31 Human Resources & Staffing Disciplinary action follow standard protocol and legal procedures? How are policies communicated to employees? Balance need to properly staff restaurant vs. cost efficiency? Look for creative solutions to staffing problems? Cross-training factor into solutions? Example: You have a party booked in your kid’s party room, and your lead party server calls off – what do you do?

32 Marketing Consider impact of all communications on sales, staffing and public perception? Crisis communications plan in place? Whole organization a part of marketing plan? Example: In the coupon you printed in the newspaper, you forgot to put an expiration date. Two months later, a table tries to redeem it – what do you do?

33 Menu Development & Design How do all parts of the menu work together? Menu design represent the concept and menu? How do the prices on the menu relate to each other? Example: You don’t sell as much of the filet as you anticipated on Friday night, what will you do with the extra filets?

34 Concept Knowledge How does a quickservice restaurant operate vs. fine dining? How does location of restaurant impact all other areas? Example: Due to your location you serve a high volume during lunch. However, dinner tickets are down. What can you do to increase dinner volume?

35 Tips Don’t dissect what led to current problems, address how to solve them –Instead of playing blame game, deal with situation as it is and put plans in place to prevent repeats Work as team to solve the challenges –If a teammate stumbles, jump in and help him/her out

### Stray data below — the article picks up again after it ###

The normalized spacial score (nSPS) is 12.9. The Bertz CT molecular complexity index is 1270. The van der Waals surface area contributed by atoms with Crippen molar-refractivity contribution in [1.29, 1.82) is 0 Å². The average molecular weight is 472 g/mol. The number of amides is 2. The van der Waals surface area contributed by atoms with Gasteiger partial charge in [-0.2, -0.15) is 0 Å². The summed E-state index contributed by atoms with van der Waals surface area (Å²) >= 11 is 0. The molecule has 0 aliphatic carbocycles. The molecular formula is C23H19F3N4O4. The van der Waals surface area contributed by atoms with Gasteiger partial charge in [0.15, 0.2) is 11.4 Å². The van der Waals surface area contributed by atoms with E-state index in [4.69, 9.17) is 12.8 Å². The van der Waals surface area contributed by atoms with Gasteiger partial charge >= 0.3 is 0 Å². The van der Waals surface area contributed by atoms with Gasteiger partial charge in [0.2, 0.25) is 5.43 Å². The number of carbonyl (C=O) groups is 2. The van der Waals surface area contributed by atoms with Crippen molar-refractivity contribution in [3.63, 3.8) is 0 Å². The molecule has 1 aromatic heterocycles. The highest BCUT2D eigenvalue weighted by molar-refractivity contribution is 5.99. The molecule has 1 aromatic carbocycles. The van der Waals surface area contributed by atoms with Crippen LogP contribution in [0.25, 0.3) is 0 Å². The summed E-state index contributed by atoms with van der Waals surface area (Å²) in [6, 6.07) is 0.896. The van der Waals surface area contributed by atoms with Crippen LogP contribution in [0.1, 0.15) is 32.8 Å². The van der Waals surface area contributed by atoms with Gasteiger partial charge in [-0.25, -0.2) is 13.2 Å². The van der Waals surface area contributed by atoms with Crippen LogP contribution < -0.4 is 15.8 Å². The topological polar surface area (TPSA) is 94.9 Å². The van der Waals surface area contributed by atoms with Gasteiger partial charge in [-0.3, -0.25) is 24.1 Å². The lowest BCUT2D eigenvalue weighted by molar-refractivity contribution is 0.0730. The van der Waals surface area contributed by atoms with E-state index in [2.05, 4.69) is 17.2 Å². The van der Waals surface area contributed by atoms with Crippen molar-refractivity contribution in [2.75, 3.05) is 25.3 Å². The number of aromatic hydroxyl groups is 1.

36 Resources Map to curriculum Listing of online resources Samples Training presentations Training videos

37 Strategies for Success

38 Keys to Success Understand the rules Find a mentor Practice Use your resources Professionalism

39 Understand the Rules Losing by a technicality is heartbreaking Hold students accountable, but provide guidance When in doubt, ask Review score sheets

40 Understand the Rules Allowable information –No financials (except Marketing Budget) Required materials –Costing packets –Visual display –PowerPoint Menu items and marketing tactics –9 menu items –2 marketing tactics

41 Find a Mentor Industry mentors provide important viewpoint Should advise, not dictate Strategies to secure mentors

42 Practice!! Most important key to success Simulate competition experience Varied audiences Use score sheets

43 Critical Thinking Scenarios Ask mentors to provide challenges they face on a daily basis and doomsday challenges –Present solutions to mentors Industry people love to tell horror stories – use it to your advantage! Use your own observations – what have you witnessed happen in a restaurant? Industry publications –Nation’s Restaurant News, etc.

44 Verbal Presentation Develop public speaking skills Practice presenting solutions to anyone who will listen, including other educators, school administrators, etc.

45 Professionalism On-time arrival Uniform Remember that judges are always watching Confidence

46 Questions?

47 Get Involved! Call(800) 765-2122, ext. 5376

48 @ProStart /ProStartProgram /GoProStart /ProStartProgram